He approved of the thick wooden tables in the bar. People shouldn’t have to drink off of plastic tops. And the glass felt solid in his hand, heavy. Made it feel special, even if it wasn’t really.
He kept his head up, not alert, anymore, but watching the small space. He took another sip. The dry burn of the alcohol balanced the sweetness. He was drinking alone, and didn’t have to impress anyone.
The blinking light on his phone stayed off. Of course there wasn’t a text. It had been close to an hour, and he didn’t expect one now. He could sense the distance, though, like a rope that frayed before it snapped. Funny, how you could feel that through a piece of metal and plastic. Longing had a sapping power. He didn’t want to move, just another drink.
The music played, blending overhead with the dim lights and the detached fuzz from the liquor. He liked this song. He knew it, anyways, and smiled a little.
He was going to over-tip the waitress, he knew that, too.
She brought another tumbler and he stirred the ice as he watched her walk away. Was this four or five now? He hadn’t lost track, he just hadn’t been counting, raising his empty when he needed a new one, and then flirting mildly when she came over.
Numbness was a terrible thing, he decided. But right now, secretly, he felt important, too. It could have been the tables and the glasses or that song he knew, but there was something else, as well.
He had a feeling that when the proper moment arrived, he would recognize it, and that’s how things got started.
Because it was funny how love was just one single word when people use so many others to say it, he thought as he played with the condensation on the outside of his glass. He knew for a fact that he used two or three. He would have to be on his guard.
His fingers hovered over the buttons on the phone, and then he pulled them away. The song had changed, now. He set the screen face-down. There was no sense in letting the dark diode mock him.
He finished another drink. The warm glow told him the waitress had been generous with that one. He was grateful for the small favour. He suspected she’d seen this before.
She walked past and he studied her. There was a faint wash of scent, something light and clean. It killed him. She wasn’t short, but she wasn’t tall either. Brown hair and a small nose. When she turned her back to him he shifted his eyes away, catching himself, feeling for some reason that it was only now that he would see too much. She glanced over her shoulder and smiled at him, and he wished it was real.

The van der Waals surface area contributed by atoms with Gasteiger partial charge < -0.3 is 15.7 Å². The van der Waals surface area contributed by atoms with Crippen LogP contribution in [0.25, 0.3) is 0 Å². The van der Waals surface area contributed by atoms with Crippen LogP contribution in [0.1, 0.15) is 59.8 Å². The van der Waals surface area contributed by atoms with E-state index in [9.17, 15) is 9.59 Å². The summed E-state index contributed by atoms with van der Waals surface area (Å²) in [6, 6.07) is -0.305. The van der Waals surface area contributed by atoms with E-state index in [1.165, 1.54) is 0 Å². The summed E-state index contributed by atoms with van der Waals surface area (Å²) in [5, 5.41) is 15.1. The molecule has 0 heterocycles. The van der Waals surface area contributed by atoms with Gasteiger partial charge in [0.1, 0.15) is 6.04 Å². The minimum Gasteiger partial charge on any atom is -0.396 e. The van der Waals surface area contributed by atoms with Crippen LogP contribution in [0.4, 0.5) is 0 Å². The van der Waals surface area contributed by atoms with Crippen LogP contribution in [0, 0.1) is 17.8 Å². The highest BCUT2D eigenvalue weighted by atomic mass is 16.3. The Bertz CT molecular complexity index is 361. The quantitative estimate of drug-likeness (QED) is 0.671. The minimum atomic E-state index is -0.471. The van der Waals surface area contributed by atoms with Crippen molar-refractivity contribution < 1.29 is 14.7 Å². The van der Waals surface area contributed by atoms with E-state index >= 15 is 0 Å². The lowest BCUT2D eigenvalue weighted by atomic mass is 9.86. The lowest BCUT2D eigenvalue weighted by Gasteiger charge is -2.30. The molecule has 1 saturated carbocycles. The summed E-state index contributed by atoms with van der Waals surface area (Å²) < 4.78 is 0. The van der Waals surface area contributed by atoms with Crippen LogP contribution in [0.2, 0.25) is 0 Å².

For a second he felt the charge, the initial spasm of energy that the brain locks in forever. That’s why people came to places like this, to be cocooned, to feel better for a while. Of course it was a game, but it was a game both sides were playing.
“Goodnight,” he said as he stood to leave. He counted the bills from his wallet and left them on the table. He wasn’t going to use one of his words even though he knew he’d be back. He put his hands in his pockets and went to the door. He’d seen a moment and recognized it for what it was.
Sometimes the beginnings are also the endings. That was something he would have to get used to.
The exit from the bar did not free him, though.
He shrugged his shoulders against the mist. Unsure of where to go next, he tracked aimlessly towards the river. He watched the buildings idly as he passed them. They never seemed to change. That disappointed him somewhat.
When he reached the splintered railing at the edge of the water, he stopped. Fog obscured the far bank. He could continue walking with no direction or turn to go home.
He kicked a pebble into the water. It splashed into ripples that disappeared into the restless chop of the current. He began to feel doubt, and it was far easier to succumb to than the truth.
Then he was moving again, focusing on his own footsteps as he silently vowed that he would not stop until he reached his bed, a safe haven that would silence the thoughts that danced behind his eyes.
But two low vibrations from his phone seduced his resolve.
Conditioned muscle memory betrayed him and the message was read before reason replaced traitorous habit.
He read it again and half-grinned. It was from her and he knew before he pressed the keys to respond that his mistake would begin in the replying at all. He looked down the road past the rows of street lights and parked cars and convinced himself he could capture and keep the perfection of infatuation.